Instead of using traditional language to communicate then, Titus and his friends simplify language to slang, technology-derived language, and consistent use of the word “thing” to describe the world around them. They shorten words like low-gravity to “lo-grav” and use curse words to fill in that which they do not know. Even adults fall prey to this type of language as seen by Titus’ father unable to clearly describe his meaning, “she’s like, whoa, she’s like so stressed out. This is… Dude,” he said. “Dude, this is some way bad shit” (103). Titus and his friends popularly use the word “thing” when they cannot think of the proper descriptor word, “You broke off a… a thing,” said Marty. “You broke off a fuckin’ thing” (55). Beyond even Titus and his fellow teenagers, professional adults also have this degraded understanding and knowledge of words saying things like “could we get a thingie, a reading on his limbic activity?” (121). Generally, doctors are expected to know the lingo associated with their craft, yet in this feed-reliant world, such knowledge is unnecessary as the feed can quickly supply the correct word or phrase they look for. Some characters, mainly Violet and her father, recognize this detrimental simplification of language and try to combat the process by using complex words and avoiding too much dependency on their feeds for vocabulary assistance, “He says the language is dying. He thinks words are being debased. So he tries to speak entirely in weird words and irony, so no one can simplify anything he says” (216). Despite their effort to personally fight against the devolution of human communication and intelligence, through the thoughts of Titus it becomes evident how ingrained technology has become. His thoughts are overwhelmed by technological-based phrases and advertisement-esque vocabulary, showcasing how the constant use of the feed and exposure to capitalism has affected even how humans think anymore. An example of this is how Titus thinks in email-format, “I tried to tell myself that being here was not re: sleeping but re: being with your friends and doing great stuff” (19) which reveals how language of technology has become so ingrained people even think in the way they communicate via the feed.

As a result of utter dependency on their feeds to articulate themselves properly and use of the lingo in their thoughts and everyday speech, most people solely communicate via their feeds and the “mental chat” that comes with it. Even when right beside one another, people choose to chat through their feeds, “the girls, they did something else on the feed. They were chatting each other and we couldn’t hear them, but they kept laughing and touching each other’s faces” (9). The girls behavior show how virtual communication has become more used and visibly have resorted to rudimentary forms of communication through touching one-another. This shift from verbal communication exposes the devolution of communication as a whole, where people can mentally talk with one another and use the act of touching one another as an emphasized form of this communication—this is reminiscent of the behavior of people who cannot understand one another whether through lack of language capabilities or a language translation barrier. The feed has ripped all communicative independence from its users and rendered them child-like in their speech and general interactions with other people.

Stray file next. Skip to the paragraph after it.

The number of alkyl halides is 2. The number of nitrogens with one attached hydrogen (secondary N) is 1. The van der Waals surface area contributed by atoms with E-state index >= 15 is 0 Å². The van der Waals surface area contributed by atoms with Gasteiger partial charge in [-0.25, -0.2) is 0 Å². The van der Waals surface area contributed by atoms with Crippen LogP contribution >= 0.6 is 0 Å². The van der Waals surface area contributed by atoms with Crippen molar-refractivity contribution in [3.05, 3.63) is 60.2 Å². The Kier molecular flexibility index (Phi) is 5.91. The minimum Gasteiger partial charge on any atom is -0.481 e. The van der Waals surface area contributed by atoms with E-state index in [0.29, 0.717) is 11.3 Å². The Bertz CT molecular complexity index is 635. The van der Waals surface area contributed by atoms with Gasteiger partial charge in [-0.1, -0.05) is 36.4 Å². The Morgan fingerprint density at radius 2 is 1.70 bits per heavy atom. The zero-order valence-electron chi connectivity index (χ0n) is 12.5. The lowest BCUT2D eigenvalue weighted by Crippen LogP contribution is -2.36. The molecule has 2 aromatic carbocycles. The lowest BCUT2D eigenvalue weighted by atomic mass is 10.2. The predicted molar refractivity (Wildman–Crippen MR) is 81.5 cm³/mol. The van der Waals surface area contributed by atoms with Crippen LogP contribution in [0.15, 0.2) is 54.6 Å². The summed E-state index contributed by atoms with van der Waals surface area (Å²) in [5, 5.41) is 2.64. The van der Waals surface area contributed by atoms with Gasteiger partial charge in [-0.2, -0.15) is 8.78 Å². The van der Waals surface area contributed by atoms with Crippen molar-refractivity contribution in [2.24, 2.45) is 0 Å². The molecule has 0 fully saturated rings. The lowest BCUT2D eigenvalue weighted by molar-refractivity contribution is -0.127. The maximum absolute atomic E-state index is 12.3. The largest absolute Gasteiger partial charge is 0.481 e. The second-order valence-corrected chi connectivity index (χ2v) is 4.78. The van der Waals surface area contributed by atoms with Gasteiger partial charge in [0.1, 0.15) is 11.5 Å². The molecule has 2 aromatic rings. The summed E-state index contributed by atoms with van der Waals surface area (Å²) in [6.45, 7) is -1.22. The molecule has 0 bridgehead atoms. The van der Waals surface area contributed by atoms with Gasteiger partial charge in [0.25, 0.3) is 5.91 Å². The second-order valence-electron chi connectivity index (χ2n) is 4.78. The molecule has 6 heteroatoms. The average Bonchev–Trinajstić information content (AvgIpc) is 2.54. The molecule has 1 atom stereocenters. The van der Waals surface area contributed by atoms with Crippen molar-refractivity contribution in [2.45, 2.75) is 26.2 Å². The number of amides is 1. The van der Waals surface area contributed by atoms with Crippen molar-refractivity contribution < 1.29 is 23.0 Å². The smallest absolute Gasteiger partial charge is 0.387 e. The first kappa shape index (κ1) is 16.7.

This devolved speech so necessary to Feed thematically offers a critique strongly favoring the viewpoint that the overuse of technology causes reliance and dependency which in turn causes a decrease in human intelligence and knowledge. With the necessity to know and understand even one language removed, all communication becomes rudimentary in nature and extremely simplified. Even with some of the characters in the novel desperately trying to combat the devolution of humanity as a communicative species, their efforts are ultimately futile as the technology-dependent society has effectively taken over as seen by seventy percent of the world having installed feeds and the newest generation thinking in the format that information is presented to them. The loss of traditional communication and simplified speech so intently displayed in Anderson’s novel supports the idea that as technology evolves, the more dependent on it humans become and subsequently become more devolved as a species.